Warning: This blog is going to seem a little all over the place, but that is because it is coming from a real place. My heart does not express itself linearly. It skips around, trying to find where my mind is. For those of you who are confused after reading this, I apologize in advance.
The Laramie Project has challenged my acting in so many ways – the complex blocking, the active stillness, and the multiple characters – especially the multiple characters. Did I mention the multiple characters? It seems everyone else have gotten a grasp on exhibiting distinct personalities for each character. Some have even managed to get the Laramie twang down. While it should be encouraging for me, I can’t help but feel intimidated and unsettled. But like a freshman running from a dorm to the bus stop to grab a passing C-1, I feel left behind. My “southerness” is so much of who I am, and it is hard to get rid of it. It is not intentionally like that, but when people continuously call me out for my regionalism, I can’t help but be hyper aware. And for a perfectionist/control freak like me, being hyper aware becomes addictive and unavoidable. It turns into self-afflicted pressure. I feed off of it as much as it feeds off of me. However, when it feeds off of me, it takes much bigger chunks. Where I nibble, it devours. Where I chew, it gnaws.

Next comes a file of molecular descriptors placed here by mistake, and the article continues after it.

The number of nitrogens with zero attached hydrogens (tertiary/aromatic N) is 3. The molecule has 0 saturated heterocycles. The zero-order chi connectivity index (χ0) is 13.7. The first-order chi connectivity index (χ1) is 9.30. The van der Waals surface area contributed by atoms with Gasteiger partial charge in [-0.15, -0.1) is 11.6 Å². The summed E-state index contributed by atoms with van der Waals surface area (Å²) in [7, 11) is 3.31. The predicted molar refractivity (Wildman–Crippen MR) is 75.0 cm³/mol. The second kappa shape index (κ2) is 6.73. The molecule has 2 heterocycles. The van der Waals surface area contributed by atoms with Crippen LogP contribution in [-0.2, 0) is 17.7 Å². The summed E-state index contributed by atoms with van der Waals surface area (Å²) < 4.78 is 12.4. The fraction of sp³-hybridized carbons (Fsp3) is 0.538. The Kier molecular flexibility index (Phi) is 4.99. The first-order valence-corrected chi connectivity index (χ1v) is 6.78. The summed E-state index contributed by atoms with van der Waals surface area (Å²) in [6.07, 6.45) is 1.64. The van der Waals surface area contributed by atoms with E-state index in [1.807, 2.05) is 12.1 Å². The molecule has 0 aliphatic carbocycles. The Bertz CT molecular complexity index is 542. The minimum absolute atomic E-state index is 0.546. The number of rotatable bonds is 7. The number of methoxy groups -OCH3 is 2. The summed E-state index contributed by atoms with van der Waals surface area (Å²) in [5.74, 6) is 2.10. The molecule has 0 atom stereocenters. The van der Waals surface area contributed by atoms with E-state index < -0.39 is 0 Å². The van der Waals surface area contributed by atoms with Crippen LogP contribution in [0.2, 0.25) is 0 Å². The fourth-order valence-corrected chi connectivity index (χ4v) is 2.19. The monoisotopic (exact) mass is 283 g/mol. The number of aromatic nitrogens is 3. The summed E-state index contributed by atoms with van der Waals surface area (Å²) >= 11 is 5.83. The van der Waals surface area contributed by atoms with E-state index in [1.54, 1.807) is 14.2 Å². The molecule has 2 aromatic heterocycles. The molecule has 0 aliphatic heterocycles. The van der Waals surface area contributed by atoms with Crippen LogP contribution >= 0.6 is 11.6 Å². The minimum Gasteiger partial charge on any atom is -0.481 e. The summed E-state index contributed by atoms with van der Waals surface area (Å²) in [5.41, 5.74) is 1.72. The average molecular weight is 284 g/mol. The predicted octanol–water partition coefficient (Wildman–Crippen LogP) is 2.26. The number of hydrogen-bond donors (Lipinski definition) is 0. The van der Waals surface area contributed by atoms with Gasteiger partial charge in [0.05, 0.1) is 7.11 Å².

In terms of The Laramie Project, I feel if I don’t master overcoming my natural accent, I do a disservice to all the characters that Jeff has bestowed upon me. However, in terms of life, I will feel like that I will be unable to call myself an actress. Or at least I will fall into the “one-note” category. I don’t want to be that kind of an actress. I want to be chameleonic in the most artistic way possible. I keep telling myself that I am not a one-trick pony, but come April, we will indeed see if I am.
One of the things about my performance that has plagued me from Area Boy is how I did not adopt a Nigerian accent. As good as my performance may have been, I still feel like it wasn’t enough. So not only am I carrying the insecurity of now, but also the diffidence of last semester. It’s frustrating for me because I enjoy The Laramie Project so much (especially in comparison to Area Boy). I want to make the audience feel the same way I felt when I read this for the first time back in September. When I was notified that I had landed a spot in both projects, I felt that I would struggle more in Area Boy than in Laramie. However, now that Area Boy is over and I am in the middle of Laramie, I am noticing that the element of playing multiple characters in short bits of time is not allowing me to deliver the way I would desire.